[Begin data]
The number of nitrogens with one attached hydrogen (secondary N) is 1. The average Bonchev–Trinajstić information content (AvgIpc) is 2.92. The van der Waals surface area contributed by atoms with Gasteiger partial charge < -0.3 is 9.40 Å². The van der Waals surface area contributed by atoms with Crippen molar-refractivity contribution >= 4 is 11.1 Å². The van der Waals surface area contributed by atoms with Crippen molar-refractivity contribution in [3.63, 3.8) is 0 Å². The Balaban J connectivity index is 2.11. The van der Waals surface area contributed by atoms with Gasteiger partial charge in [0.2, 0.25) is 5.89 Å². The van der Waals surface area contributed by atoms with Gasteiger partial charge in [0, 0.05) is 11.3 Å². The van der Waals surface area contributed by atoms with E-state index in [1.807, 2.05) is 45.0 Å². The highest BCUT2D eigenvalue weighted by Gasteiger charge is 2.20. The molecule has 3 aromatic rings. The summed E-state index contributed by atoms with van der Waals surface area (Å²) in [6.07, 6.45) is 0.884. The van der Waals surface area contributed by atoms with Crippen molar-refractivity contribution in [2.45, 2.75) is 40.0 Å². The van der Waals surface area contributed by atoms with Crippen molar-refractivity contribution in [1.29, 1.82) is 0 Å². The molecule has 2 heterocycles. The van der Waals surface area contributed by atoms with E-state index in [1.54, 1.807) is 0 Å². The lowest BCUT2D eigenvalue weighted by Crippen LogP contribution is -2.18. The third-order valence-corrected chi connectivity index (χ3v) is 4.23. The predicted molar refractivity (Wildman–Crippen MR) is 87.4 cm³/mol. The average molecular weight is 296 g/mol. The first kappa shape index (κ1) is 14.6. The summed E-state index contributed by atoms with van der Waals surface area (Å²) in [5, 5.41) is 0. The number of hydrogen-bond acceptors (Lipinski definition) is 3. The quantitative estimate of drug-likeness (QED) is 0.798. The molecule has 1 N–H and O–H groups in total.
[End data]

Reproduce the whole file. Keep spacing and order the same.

The number of nitrogens with one attached hydrogen (secondary N) is 1. The average Bonchev–Trinajstić information content (AvgIpc) is 2.92. The van der Waals surface area contributed by atoms with Gasteiger partial charge < -0.3 is 9.40 Å². The van der Waals surface area contributed by atoms with Crippen molar-refractivity contribution >= 4 is 11.1 Å². The van der Waals surface area contributed by atoms with Crippen molar-refractivity contribution in [3.63, 3.8) is 0 Å². The Balaban J connectivity index is 2.11. The van der Waals surface area contributed by atoms with Gasteiger partial charge in [0.2, 0.25) is 5.89 Å². The van der Waals surface area contributed by atoms with Gasteiger partial charge in [0, 0.05) is 11.3 Å². The van der Waals surface area contributed by atoms with E-state index in [1.807, 2.05) is 45.0 Å². The highest BCUT2D eigenvalue weighted by Gasteiger charge is 2.20. The molecule has 3 aromatic rings. The summed E-state index contributed by atoms with van der Waals surface area (Å²) in [6.07, 6.45) is 0.884. The van der Waals surface area contributed by atoms with Crippen molar-refractivity contribution in [2.45, 2.75) is 40.0 Å². The van der Waals surface area contributed by atoms with Crippen molar-refractivity contribution in [1.29, 1.82) is 0 Å². The molecule has 2 heterocycles. The van der Waals surface area contributed by atoms with E-state index in [1.54, 1.807) is 0 Å². The lowest BCUT2D eigenvalue weighted by Crippen LogP contribution is -2.18. The third-order valence-corrected chi connectivity index (χ3v) is 4.23. The predicted molar refractivity (Wildman–Crippen MR) is 87.4 cm³/mol. The average molecular weight is 296 g/mol. The first kappa shape index (κ1) is 14.6. The summed E-state index contributed by atoms with van der Waals surface area (Å²) in [5, 5.41) is 0. The number of hydrogen-bond acceptors (Lipinski definition) is 3. The quantitative estimate of drug-likeness (QED) is 0.798. The molecule has 1 N–H and O–H groups in total.